Developments in digital inclusion

by Black Hat Middle East and Africa
Developments in digital inclusion

Digital inclusion is a growing field of study and work, with the purpose of making sure that everyone can access and effectively use digital technologies. To facilitate this, digital inclusion programs assess the barriers that prevent people with disabilities from using those technologies, and develop solutions to overcome those barriers. 

Evidence suggests that the field of cybersecurity is lagging behind in digital inclusion – with work to be done to ensure that information and tools are accessible to people with diverse abilities. In the UK, the National Cyber Security Centre (NCSC) has acknowledged that cybersecurity tools and solutions are often inaccessible for users with disabilities – which makes it difficult for them to work in cybersecurity, or to protect themselves from cyber threats. 

What is digital inclusion?

It encompasses a range of practical and emotional aspects that enable everyone to access, use, and understand digital technologies. 

This includes:

  • Digital skills: Having the skills and knowledge required to use digital tools and services effectively. In cybersecurity, this might include setting up and using authentication tools, for example.
  • Connectivity and access: Digital inclusion covers connectivity barriers as well as disabilities; promoting reliable and affordable internet connectivity alongside access to internet-enabled devices.
  • Adapting technologies for individuals with specific needs: For example, accessibility tools like screen readers and captioning can make digital services more accessible; or devices that enable technologies to be used hands-free.
  • Confidence and motivation: Digital inclusion includes addressing psychological barriers that prevent certain individuals or communities from being able to effectively utilise technology. This might involve support, training and the provision of resources to help people understand why digital skills are relevant to them, and how they might benefit from engaging with technology.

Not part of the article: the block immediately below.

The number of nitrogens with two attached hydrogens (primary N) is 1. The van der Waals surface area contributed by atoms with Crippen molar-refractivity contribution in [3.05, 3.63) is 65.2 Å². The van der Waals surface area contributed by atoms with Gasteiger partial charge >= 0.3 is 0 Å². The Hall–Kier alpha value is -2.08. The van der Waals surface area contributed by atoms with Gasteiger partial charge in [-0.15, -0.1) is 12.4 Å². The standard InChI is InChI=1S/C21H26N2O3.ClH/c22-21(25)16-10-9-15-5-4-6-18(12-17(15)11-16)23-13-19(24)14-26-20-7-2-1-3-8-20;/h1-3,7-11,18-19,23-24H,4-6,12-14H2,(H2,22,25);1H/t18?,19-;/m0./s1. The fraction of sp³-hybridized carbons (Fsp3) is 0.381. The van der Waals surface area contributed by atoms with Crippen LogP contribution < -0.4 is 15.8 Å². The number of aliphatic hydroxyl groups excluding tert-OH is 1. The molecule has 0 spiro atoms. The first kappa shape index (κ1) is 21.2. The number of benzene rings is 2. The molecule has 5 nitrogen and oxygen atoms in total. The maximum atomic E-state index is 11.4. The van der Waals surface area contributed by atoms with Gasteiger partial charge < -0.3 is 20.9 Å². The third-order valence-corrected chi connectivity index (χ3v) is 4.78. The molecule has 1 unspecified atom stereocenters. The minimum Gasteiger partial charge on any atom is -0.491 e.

So digital inclusion is about making technologies accessible to more people, while also empowering people to make the most of the technologies available to them. 

The benefits of accessibility as a cybersecurity policy

In cybersecurity, making tools and services accessible is critical for improving overall security. And it can also bring more talent into the cyber workforce, by empowering more diverse cyber-curious individuals to gain cybersecurity skills and work in the field. 

A growing number of industry bodies are recognising accessibility as a cybersecurity priority, and the UK’s NCSC is integrating accessibility as a policy. It’s likely that more national governments will implement accessibility as a cybersecurity policy in the coming years; but as it stands, there’s still a long way to go. 

Accessible cybersecurity ensures that protections and services are available to everyone – no matter their abilities or resources. It addresses the digital divide that restricts the safety of marginalised groups in digital spaces. 

And for the cybersecurity sector itself, increased accessibility means that individuals with disabilities, or from marginalised groups, can become more involved in cybersecurity work, decision-making, and solutions development – which can increase overall cyber resilience. Cybersecurity matters for everyone, so no one should be shut out of cybersecurity research and development. 

To improve accessibility, we need a multi-pronged approach, including:

  • The development of cybersecurity policies and standards that prioritise accessibility
  • Research to understand how security settings and permissions can create barriers for those who are digitally excluded
  • The development of solutions and tooling that is accessible and adaptable
  • Work to put accessibility at the forefront of product development, with diverse human experiences incorporated into design research

The cybersecurity community is focused, hard-working, and increasingly collaborative. But sometimes the focus is so much on identifying (and dealing with) threats that critical human aspects of security are overlooked. Digital inclusion drives a more secure digital environment for everyone – because security is a team effort. So we’re keen to see a growth in accessibility work within the sector; and we’re here to provide a platform for that to happen. 

If you want to immerse yourself in the future of cybersecurity, join us in Riyadh for Black Hat MEA 2024. 

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